The Picture of Dorian Gray by Oscar Wilde
My rating: 4 of 5 stars
Whenever I review a classic I feel like anything I say will be mediocre next to what others have said. So instead of being all philosophical or talking about the morals, themes, etc. in The Picture of Dorian Gray, I'm going to focus on my reading experience of the book. You can check out others comprehensive reviews of the themes and thoughts on what Oscar Wilde was thinking.
While there are a number of characters that come and go in the book the base set are three men. Dorian Gray himself, the painter of the infamous painting and Lord Henry who is the morally abject influence on Dorian. (yes I am calling him Dorian as I refuse to say Gray and be reminded of Fifty Shades... shudder). Of these three characters I found Dorian to be the most interesting. Now you may be thinking that's obvious but actually many might find the loose Lord Henry to be more exciting. I like Dorian because he struggles with the idea of good versus evil, morality, immorality and doing what is 'right'.
This is really where my experience with Dorian Gray wasn't five stars. As with most books from the late 19th century we are subject to a lot of plot points while people are gossiping over tea or at a party. Usually dialogue and I are friends, but I found some of Wilde's dialogue to be as boring as his lengthy descriptions. It was almost as though he just arbitrarily decided when to be boring in dialogue versus boring in a paragraph. Overall the real pacing issue for me is that there are some very, very slow areas . I read the 20 chapter version; perhaps had I read the original shortened version I would have felt less like this, hard to say. What I do know is I feel asleep reading this book on many occasions. Not a good sign. So four stars it is as I would not look forward to a re-read (unless I skipped the boring parts).
As mentioned above, I read the 20 chapter version of Dorian Gray and had a Penguin copy with references and notes in the back. Some of which were interesting (where Wilde changed key phrasing in the second, expanded chapter version) and others were just explanations of something referred to that the average modern reader might not know. I found these to be some of the most interesting parts of the book as it gave some insight into Wilde's thoughts and how he was influenced by the backlash of the first version being published. I'm sure there is a dissertation or two (or a thousand) to be found about these changes so I won't belabor the point. I do however recommend getting a version, like the Penguin one, that has these notes in it.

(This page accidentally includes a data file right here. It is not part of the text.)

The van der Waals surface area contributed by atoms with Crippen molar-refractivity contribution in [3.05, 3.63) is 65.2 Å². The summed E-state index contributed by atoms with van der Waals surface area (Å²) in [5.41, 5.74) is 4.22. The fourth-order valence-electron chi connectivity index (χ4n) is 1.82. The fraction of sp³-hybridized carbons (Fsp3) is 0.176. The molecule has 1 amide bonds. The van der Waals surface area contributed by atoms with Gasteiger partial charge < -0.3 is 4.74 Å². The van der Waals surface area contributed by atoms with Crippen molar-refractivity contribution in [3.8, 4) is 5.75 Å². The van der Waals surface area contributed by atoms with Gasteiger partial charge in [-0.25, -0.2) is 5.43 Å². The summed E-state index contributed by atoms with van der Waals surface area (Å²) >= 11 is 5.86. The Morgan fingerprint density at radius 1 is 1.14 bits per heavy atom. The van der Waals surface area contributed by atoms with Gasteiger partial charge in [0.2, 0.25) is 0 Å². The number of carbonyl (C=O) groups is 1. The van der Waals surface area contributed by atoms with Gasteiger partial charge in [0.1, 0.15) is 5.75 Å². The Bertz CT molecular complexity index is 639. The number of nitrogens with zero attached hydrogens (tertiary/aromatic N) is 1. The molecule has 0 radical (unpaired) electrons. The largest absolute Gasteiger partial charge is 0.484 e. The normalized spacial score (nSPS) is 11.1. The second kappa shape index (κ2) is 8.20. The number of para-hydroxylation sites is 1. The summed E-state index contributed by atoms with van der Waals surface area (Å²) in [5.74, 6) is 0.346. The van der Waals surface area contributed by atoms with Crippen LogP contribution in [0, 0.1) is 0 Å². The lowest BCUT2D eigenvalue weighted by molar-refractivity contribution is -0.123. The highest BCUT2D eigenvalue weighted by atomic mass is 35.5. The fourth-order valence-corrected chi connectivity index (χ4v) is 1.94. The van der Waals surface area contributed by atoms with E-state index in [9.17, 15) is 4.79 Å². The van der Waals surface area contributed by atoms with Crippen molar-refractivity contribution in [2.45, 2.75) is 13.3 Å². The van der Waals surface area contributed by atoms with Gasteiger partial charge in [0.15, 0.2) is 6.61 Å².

Talking to my husband about the book after finishing we were trying to determine why it was so controversial for it's time. There's hardly any sex, some nominal drug use and not a lot else. Until I mentioned to him the murder descriptions and he reminded me that we live in a world where CSI and Dexter have taken away the 'shock' of blood spatter, arteries versus veins and other detailed aspects to a murder. In 1985 no one who hadn't murdered someone or wasn't an investigator should know what blood spatter looks like or how it reacts unless you've killed someone yourself. This leads me to believe that some of the details, that today seem mundane or average, are actually what got Wilde scrutinized by the law. It's an interesting theory and perhaps someone knows more about it than I do. But it did remind me of how desensitized we all are. I mean, Game of Thrones alone has taken away the mystery of almost every way to die, have sex or otherwise engage in frivolities that society may frown upon. Poor Wilde was just born a little too early to be appreciated and celebrated the way he would be today.
While I really disliked many long, drawn out sections of The Picture of Dorian Gray; overall I believe it to be a superb piece of literature. The story itself is genius. Having seen Penny Dreadful (and loved the show) I knew a little about Dorian and his painting. But I can say that I am happy to have read Wilde's novel so I have context around other incarnations of Dorian.
Without a doubt, as always, I'm drawn to the morally confused anti-hero and so of course I love Dorian. He certainly remains in the top 10 (where he already was based on references I've read about him) of my most interesting people in fiction. That I wouldn't kick him that beautiful face out of bed is just a bonus (lol - especially the actor in Penny Dreadful)
If you're thinking of reading Dorian Gray I suggest a buddy system or group read. I sort of read this with a group, although I fell behind (and am a terrible buddy reader), but the comments and reviews that came out of that group read really had me push to finish it. And I'm glad I did. The most interesting parts of the story are surely at the end. So while it may be boring in places, the pay-off is worth it if you like classics. If you don't enjoy most classics just watch the gothic beauty of Penny Dreadful and you'll know enough about Dorian to love (or hate) him.
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